Not Overloading Athletes: Other Factors To Consider in Programming

We are half way through the summer (wow) and that means that a variety of athletes are involved in some kind of captain’s practices or skill sessions (soccer and football comes to mind).  At Endeavor, we try to make sure our athletes inform us when they’ll be headed back to school, or when their sports start.  Sometimes we even have the opportunity to write extra programming plans for the athletes if they only train with us 2x/week (the majority of our clients).  I am specifically talking about “extra” conditioning programs or basic strength templates to follow at home.  I had the opportunity to write a 8-week conditioning protocol for one of our high school soccer athletes prior to her 2-mile testing and preseason.

What to consider before programming extra?

#1 What is the goal of the program that we have created for her (or anyone) when they are at our facility?

One of the more important concepts is understanding first what do we have her doing at our facility.  For the majority of soccer (2x/week), we will have them working on a variety of things such as…

  • Acceleration/Deceleration speed and power work
  • Rotational MB throws (power)
  • Strength movements (making sure we are hitting every movement pattern each day)
  • Core Stability
  • Specific mobility drills
  • Conditioning: Short explosive intervals (ex: heavy sled drags 10s on: 45-60s off)

#2 How many days do they have practice/What are they doing in these sessions?

What the athlete does outside of the training session (not with us) sometimes helps us in determining the program needed for the individual.  With soccer preseason or captains practices, skill work will turn into a lot of moving, sprinting, and changes of direction (from what I was told, and another reason I need to get out to see the practices to know exactly how the intensity is).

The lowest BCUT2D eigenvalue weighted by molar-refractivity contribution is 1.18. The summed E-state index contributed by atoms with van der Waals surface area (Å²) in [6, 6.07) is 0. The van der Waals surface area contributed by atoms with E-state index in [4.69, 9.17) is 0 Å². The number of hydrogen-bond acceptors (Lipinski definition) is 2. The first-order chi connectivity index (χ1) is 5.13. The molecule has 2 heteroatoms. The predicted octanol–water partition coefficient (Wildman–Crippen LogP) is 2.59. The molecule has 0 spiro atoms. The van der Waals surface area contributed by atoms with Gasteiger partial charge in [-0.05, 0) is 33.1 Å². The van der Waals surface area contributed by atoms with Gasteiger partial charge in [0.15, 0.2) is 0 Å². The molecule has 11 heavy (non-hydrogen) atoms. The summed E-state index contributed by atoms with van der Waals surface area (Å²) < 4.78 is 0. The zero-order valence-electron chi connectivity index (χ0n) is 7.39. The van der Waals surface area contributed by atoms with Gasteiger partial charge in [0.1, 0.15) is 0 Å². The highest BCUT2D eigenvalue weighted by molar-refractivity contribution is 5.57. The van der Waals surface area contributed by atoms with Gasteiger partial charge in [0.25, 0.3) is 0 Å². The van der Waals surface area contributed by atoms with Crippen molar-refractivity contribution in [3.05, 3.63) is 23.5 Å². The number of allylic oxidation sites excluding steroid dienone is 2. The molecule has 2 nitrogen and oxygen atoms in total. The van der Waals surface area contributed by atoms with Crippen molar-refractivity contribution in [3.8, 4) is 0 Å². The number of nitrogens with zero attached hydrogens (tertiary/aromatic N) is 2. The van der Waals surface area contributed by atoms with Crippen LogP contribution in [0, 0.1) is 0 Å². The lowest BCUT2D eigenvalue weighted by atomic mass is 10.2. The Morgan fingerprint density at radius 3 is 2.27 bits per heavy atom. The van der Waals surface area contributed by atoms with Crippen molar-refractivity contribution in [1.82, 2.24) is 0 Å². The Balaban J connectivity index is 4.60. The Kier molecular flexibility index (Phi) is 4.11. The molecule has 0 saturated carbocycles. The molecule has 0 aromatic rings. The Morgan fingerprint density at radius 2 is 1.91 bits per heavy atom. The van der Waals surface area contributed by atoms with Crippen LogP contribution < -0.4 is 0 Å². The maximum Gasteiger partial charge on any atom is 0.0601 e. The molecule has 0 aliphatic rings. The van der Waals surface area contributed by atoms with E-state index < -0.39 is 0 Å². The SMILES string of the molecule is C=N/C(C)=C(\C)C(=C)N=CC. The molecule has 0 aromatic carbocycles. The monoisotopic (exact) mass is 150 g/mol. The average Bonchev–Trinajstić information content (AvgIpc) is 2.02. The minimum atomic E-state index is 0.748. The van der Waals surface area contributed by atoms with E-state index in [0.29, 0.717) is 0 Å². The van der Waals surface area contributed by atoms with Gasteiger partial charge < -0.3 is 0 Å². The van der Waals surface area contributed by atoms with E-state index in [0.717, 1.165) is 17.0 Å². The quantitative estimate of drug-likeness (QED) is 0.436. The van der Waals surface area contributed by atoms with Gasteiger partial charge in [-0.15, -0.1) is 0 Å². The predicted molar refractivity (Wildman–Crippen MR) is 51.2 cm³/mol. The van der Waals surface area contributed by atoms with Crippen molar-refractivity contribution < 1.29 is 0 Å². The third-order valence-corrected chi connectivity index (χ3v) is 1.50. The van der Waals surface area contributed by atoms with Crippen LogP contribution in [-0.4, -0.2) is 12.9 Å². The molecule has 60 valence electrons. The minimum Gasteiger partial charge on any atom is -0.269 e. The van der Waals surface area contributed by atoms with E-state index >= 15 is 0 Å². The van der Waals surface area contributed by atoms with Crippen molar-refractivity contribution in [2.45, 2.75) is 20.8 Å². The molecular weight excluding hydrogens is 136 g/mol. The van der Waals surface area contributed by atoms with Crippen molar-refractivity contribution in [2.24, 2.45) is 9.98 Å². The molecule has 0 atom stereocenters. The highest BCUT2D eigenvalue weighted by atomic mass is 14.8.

#3 Knowing what kind of athlete he/she is

Understanding what type of athlete he/she is which can help with programming.  Is he/she more explosive and strong, more aerobic, have a big list of previous injuries?  These are important qualities to understand and something I want to become better at understanding, especially their aerobic ability, repeat sprint performance, etc.. (if anyone has good ideas for assessment for the private setting please let me know!!)

#4 Age

Listen, if you’re in middle school or high school and train 2x/week plus soccer 2x/week, have a captains practice 1x/week, and want extra conditioning to do, I would probably say go enjoy part of your summer!  Part of summer is enjoying it, spending time with family and friends is a must.  It is important to understand that sports should still be enjoyed at these ages.  Preventing injuries and developing as an athlete requires recovering adequately and not overworking oneself.  Realize that if you are always playing, training, and “working” everyday of the week, that you may (and probably will) run into issues later in your career which will end it before you’d expect.

 

With the athlete that I specifically mentioned, I only gave her 1 conditioning session to do per/week to practice for her 2-mile test and improve her aerobic capacity.  We can see how there are many factors to consider and the reasons how it may affect our programming.  One half of the summer down, the other half we are ready to get going!

 

Cheers,

Matt



Categories: Core Training, Injury Prevention, Speed Training, Strength Training

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